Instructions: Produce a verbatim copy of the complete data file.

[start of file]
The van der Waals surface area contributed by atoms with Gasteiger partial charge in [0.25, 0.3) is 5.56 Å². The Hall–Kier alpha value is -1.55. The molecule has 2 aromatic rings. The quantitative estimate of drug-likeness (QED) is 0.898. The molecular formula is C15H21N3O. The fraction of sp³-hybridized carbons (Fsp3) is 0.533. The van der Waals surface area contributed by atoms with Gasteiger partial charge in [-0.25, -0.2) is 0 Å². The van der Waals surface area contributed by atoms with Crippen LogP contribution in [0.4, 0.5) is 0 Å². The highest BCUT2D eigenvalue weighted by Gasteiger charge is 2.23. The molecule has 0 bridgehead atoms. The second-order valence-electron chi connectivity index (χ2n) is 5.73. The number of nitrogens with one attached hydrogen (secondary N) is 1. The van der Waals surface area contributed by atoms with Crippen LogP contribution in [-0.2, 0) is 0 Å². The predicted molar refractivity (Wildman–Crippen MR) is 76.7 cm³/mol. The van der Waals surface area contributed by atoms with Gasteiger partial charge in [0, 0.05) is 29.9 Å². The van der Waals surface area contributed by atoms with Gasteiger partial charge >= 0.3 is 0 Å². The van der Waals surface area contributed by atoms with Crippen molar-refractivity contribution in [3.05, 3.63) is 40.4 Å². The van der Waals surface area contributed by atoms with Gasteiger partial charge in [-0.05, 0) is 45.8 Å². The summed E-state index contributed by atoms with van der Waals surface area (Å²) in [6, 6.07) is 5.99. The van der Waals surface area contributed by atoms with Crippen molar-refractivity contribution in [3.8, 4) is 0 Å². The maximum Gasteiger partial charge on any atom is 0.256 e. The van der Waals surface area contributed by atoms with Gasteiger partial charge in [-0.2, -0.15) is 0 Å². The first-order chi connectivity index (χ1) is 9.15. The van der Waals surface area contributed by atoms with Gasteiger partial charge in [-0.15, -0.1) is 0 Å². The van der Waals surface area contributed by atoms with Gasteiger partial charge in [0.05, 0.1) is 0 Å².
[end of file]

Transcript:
The van der Waals surface area contributed by atoms with Gasteiger partial charge in [0.25, 0.3) is 5.56 Å². The Hall–Kier alpha value is -1.55. The molecule has 2 aromatic rings. The quantitative estimate of drug-likeness (QED) is 0.898. The molecular formula is C15H21N3O. The fraction of sp³-hybridized carbons (Fsp3) is 0.533. The van der Waals surface area contributed by atoms with Gasteiger partial charge in [-0.25, -0.2) is 0 Å². The van der Waals surface area contributed by atoms with Crippen LogP contribution in [0.4, 0.5) is 0 Å². The highest BCUT2D eigenvalue weighted by Gasteiger charge is 2.23. The molecule has 0 bridgehead atoms. The second-order valence-electron chi connectivity index (χ2n) is 5.73. The number of nitrogens with one attached hydrogen (secondary N) is 1. The van der Waals surface area contributed by atoms with Crippen LogP contribution in [-0.2, 0) is 0 Å². The predicted molar refractivity (Wildman–Crippen MR) is 76.7 cm³/mol. The van der Waals surface area contributed by atoms with Gasteiger partial charge in [0, 0.05) is 29.9 Å². The van der Waals surface area contributed by atoms with Gasteiger partial charge >= 0.3 is 0 Å². The van der Waals surface area contributed by atoms with Crippen molar-refractivity contribution in [3.05, 3.63) is 40.4 Å². The van der Waals surface area contributed by atoms with Gasteiger partial charge in [-0.05, 0) is 45.8 Å². The summed E-state index contributed by atoms with van der Waals surface area (Å²) in [6, 6.07) is 5.99. The van der Waals surface area contributed by atoms with Crippen molar-refractivity contribution in [3.8, 4) is 0 Å². The maximum Gasteiger partial charge on any atom is 0.256 e. The van der Waals surface area contributed by atoms with Gasteiger partial charge in [-0.2, -0.15) is 0 Å². The first-order chi connectivity index (χ1) is 9.15. The van der Waals surface area contributed by atoms with Gasteiger partial charge in [-0.15, -0.1) is 0 Å². The van der Waals surface area contributed by atoms with Gasteiger partial charge in [0.05, 0.1) is 0 Å².